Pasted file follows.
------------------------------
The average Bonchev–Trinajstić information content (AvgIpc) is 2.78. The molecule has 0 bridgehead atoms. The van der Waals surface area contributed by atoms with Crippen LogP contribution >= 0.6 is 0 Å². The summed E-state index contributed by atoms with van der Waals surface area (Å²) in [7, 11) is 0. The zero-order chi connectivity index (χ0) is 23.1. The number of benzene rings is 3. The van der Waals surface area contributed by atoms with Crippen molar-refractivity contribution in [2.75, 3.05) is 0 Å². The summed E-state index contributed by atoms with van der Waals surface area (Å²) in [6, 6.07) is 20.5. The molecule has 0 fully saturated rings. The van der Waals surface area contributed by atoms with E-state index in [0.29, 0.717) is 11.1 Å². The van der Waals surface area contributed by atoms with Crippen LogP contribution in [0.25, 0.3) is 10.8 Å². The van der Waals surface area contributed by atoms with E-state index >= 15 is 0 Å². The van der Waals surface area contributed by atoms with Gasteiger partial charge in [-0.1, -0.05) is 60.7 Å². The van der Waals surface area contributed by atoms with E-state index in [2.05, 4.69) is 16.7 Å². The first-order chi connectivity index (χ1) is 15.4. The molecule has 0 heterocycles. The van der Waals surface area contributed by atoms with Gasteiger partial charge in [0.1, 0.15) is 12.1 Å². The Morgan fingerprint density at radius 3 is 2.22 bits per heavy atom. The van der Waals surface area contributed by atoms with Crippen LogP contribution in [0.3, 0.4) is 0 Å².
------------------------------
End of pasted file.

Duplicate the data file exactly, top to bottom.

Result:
The average Bonchev–Trinajstić information content (AvgIpc) is 2.78. The molecule has 0 bridgehead atoms. The van der Waals surface area contributed by atoms with Crippen LogP contribution >= 0.6 is 0 Å². The summed E-state index contributed by atoms with van der Waals surface area (Å²) in [7, 11) is 0. The zero-order chi connectivity index (χ0) is 23.1. The number of benzene rings is 3. The van der Waals surface area contributed by atoms with Crippen molar-refractivity contribution in [2.75, 3.05) is 0 Å². The summed E-state index contributed by atoms with van der Waals surface area (Å²) in [6, 6.07) is 20.5. The molecule has 0 fully saturated rings. The van der Waals surface area contributed by atoms with E-state index in [0.29, 0.717) is 11.1 Å². The van der Waals surface area contributed by atoms with Crippen LogP contribution in [0.25, 0.3) is 10.8 Å². The van der Waals surface area contributed by atoms with E-state index >= 15 is 0 Å². The van der Waals surface area contributed by atoms with Gasteiger partial charge in [-0.1, -0.05) is 60.7 Å². The van der Waals surface area contributed by atoms with E-state index in [2.05, 4.69) is 16.7 Å². The first-order chi connectivity index (χ1) is 15.4. The molecule has 0 heterocycles. The van der Waals surface area contributed by atoms with Gasteiger partial charge in [0.1, 0.15) is 12.1 Å². The Morgan fingerprint density at radius 3 is 2.22 bits per heavy atom. The van der Waals surface area contributed by atoms with Crippen LogP contribution in [0.3, 0.4) is 0 Å².